Ryman, Robert Tracy,
1930–2019, American painter, b. Nashville, Tenn. While working (1953–60) as a guard at the Museum of Modern Art in New York City he was immersed in modern and contemporary works of art and became friends with such fellow workers and future minimalists as Dan Flavin
and Sol LeWitt
. In the mid-1950s he began to experiment with painting, at first working with color. He soon turned to the austere, largely monochromatic work to which he devoted his artistic career: square, most often white-on-white paintings, differentiated by their various shades, surface textures, and types of paint, by the materials the paint is applied to, such as canvas, wood, fiberglass, aluminum, cardboard, copper, or steel, by their sizes, and by how they are affixed to the wall.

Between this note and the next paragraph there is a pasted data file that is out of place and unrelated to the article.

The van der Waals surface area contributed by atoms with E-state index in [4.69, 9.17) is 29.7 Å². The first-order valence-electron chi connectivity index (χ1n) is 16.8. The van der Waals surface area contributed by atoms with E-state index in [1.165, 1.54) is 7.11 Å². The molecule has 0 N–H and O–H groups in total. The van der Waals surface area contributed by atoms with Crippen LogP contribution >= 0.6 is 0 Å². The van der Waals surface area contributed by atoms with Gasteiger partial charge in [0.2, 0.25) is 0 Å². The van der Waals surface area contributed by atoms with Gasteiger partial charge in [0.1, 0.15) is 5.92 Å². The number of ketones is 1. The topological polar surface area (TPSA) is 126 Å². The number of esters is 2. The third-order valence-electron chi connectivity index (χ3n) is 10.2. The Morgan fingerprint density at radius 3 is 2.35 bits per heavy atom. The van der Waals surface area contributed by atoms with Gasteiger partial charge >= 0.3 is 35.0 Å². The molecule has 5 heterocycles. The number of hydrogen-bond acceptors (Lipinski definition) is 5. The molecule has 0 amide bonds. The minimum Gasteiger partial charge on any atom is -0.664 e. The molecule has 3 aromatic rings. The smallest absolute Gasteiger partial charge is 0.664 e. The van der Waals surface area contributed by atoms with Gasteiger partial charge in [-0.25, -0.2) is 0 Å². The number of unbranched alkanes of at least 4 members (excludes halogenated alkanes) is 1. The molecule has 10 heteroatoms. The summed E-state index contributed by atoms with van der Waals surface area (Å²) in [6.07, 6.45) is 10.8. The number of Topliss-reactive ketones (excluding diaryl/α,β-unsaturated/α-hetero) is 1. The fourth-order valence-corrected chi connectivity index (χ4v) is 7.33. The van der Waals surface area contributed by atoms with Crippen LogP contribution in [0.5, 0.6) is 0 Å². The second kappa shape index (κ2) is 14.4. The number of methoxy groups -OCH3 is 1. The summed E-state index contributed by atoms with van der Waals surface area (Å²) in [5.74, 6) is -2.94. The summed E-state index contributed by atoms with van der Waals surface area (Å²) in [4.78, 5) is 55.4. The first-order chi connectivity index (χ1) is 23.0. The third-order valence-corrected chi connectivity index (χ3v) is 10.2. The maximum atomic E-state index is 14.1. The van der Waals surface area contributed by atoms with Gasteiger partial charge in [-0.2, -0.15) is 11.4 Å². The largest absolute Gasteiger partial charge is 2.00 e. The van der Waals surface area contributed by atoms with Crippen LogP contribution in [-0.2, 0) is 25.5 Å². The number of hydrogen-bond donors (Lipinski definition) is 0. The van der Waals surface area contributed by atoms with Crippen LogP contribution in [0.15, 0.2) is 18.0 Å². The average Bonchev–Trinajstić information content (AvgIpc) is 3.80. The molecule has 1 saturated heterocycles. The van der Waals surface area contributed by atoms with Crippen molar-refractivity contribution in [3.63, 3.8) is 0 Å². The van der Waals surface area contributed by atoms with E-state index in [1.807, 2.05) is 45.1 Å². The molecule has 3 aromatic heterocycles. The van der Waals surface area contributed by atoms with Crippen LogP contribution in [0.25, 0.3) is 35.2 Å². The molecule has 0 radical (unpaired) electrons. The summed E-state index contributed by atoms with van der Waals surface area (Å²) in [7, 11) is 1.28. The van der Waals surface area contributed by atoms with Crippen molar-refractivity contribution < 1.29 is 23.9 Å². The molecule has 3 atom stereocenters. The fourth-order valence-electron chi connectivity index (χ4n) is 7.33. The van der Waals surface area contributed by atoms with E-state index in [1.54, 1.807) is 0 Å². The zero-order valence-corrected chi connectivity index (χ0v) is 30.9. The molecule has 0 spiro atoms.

See museum catalog by V. Sretenović (2010); study by S. P. Hudson (2009).
The Columbia Electronic Encyclopedia, 6th ed. Copyright © 2012, Columbia University Press. All rights reserved.
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